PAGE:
Emulsifiers made from sucrose esters of fatty acids (E473) are considered special types. In addition to emulsification, these also provide starch interaction, protein protection, sugar crystallization, and aeration. As these are water-soluble, they create emulsions of oil in water.
Typically, emulsifiers are classified by their Hydrophilic Lipophilic Balance (HLB). HLB determines whether a surfactant is hydrophilic (loves water) or lipophilic (likes oil) based on the properties of individual regions in its molecule. According to the market database, water-soluble emulsifiers and oil-soluble emulsifiers have HLB values that are different. Various emulsifiers have unique functionalities depending on their HLB value.
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Traditionally, egg yolks have been used for emulsification. Proteins and emulsifiers, as well as emulsifying components, are being used more and more. It is possible to replace egg yolks with sucrose esters. High HLB types are cold water-soluble, making them suitable for both cold and hot emulsification. To create very small oil droplets, sucrose esters have a very high HLB value. It results in a very white, stable sauce with a creamy mouthfeel and a mild taste. This feature is ideal for making a low-fat sauce without reducing creaminess. Although sucrose esters are sensitive to low pH (below 4), the acidity of mayonnaise is not a problem. If the pH is below 4, it is best to prepare the emulsion before adding the acid components. Thus, the sucrose esters partially dissolve in the oil droplet, making them less sensitive to acid.
Generally, emulsifiers and stabilizers are proteins like milk powder and whey powder. According to the market database, emulsion stability is enhanced by using sucrose esters instead of dairy proteins. These are far more effective emulsifiers than proteins in oil-in-water emulsions. There is even the possibility of reducing the starch content. As these esters have sufficient stability, the emulsion does not need to have very high viscosity. In place of stabilizers, the sauce will become less thick but have excellent flavor release.
In general, fat-soluble ingredients such as omega-3 and some natural colors are available as powders, fat flakes, or oils. There is an increasing demand for liquid, water-dispersible ingredients for beverages, dairy, and confectionery. Concentrated oil emulsions (in glycerol or water) could be a solution.
According to the market database, using patented technology, Sisterna (Netherlands) makes concentrated oil emulsions. These technologies, based on oil-in-glycerol and these esters as emulsifiers, may be used by manufacturers of omega-3s, sterols, and natural colors. In addition, the emulsions are stable for a long time. This emulsion can be used equally in solid foods like confections and low viscous, mildly acidic drinks like fruit juice. The combination of sucrose esters with lecithin or Datem can improve acid stability in soft drinks.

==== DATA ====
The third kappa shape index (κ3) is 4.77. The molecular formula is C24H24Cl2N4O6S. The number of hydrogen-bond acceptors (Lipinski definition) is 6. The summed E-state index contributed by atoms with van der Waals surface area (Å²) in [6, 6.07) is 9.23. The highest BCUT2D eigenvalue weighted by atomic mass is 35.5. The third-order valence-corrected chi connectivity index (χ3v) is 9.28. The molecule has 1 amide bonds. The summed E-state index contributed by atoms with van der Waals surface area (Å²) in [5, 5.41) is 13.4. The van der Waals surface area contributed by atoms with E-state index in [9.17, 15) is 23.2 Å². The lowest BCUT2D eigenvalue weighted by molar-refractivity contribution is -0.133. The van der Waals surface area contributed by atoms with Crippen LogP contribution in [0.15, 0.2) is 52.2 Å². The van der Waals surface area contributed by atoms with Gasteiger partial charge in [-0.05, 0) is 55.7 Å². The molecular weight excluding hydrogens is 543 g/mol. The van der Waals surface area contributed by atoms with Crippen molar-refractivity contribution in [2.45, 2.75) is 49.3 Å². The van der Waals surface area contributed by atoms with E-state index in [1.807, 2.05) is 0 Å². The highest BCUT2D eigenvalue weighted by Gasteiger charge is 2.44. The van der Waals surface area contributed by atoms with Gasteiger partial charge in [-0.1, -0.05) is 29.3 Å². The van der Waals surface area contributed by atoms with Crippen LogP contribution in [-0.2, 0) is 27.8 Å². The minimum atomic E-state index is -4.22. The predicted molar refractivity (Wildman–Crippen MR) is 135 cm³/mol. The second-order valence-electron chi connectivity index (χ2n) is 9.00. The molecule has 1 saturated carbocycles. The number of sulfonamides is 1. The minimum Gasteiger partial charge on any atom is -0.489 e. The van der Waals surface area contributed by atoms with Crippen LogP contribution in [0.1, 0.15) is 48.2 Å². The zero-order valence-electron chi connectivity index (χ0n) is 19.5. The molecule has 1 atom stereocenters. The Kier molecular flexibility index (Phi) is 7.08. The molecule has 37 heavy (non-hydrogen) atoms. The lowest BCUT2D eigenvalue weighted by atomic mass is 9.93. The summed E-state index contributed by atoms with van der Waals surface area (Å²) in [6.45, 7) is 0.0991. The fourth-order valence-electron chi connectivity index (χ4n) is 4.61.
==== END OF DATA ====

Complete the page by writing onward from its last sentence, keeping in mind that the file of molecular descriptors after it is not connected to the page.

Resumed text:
Paint Formulations Using Sefose Sucrose Esters
A conventional “alkyd” paint provides durable, high-gloss coatings, but it uses hazardous chemicals, as an alternative to petroleum-based solvents, Procter & Gamble (P&G) and Cook Composites, and Polymers are developing innovative Chempol MPS paint formulations based on biobased Sefose oils. The new high-performance alkyd paints contain sefose oils made from sugar and vegetable oil. Paints with fewer hazardous solvents will improve worker safety, reduce fumes indoors as the paint dries, and improve air quality.
According to the market database, paints and coatings made with alkyd resin traditionally require large quantities of volatile solvents. It is to solubilize the organic components and achieve the required viscosity. Solvents like these contribute to the formation of ground-level ozone and smog. Alkyd coatings with low Volatile Organic Compounds (VOC) levels exist but are less effective. Some take too long to dry, while others use VOC-free substitutes that can be costly and often have an unpleasant odor. The low-VOC, waterborne acrylic latex paints are also available, but they have performance trade-offs, such as low gloss and lower corrosion resistance, compared with solvent-borne alkyd coatings.
Co-developed by P&G and Cook Composites and Polymers (CCP), this new alkyd resin technology provides paints and coatings with less than half the VOCs of solvent-borne alkyd coatings. A patented, solventless process using sucrose and fatty acids enables the generation of alkyd formulations by utilizing Sefose sucrose esters. The self-oxidative cross-linking of sefose with other constituents in applied paint films leads to the incorporation of sefose into the coating film. The Sucrose Esters market and its 10-year business outlook can be understood using Global Market Database.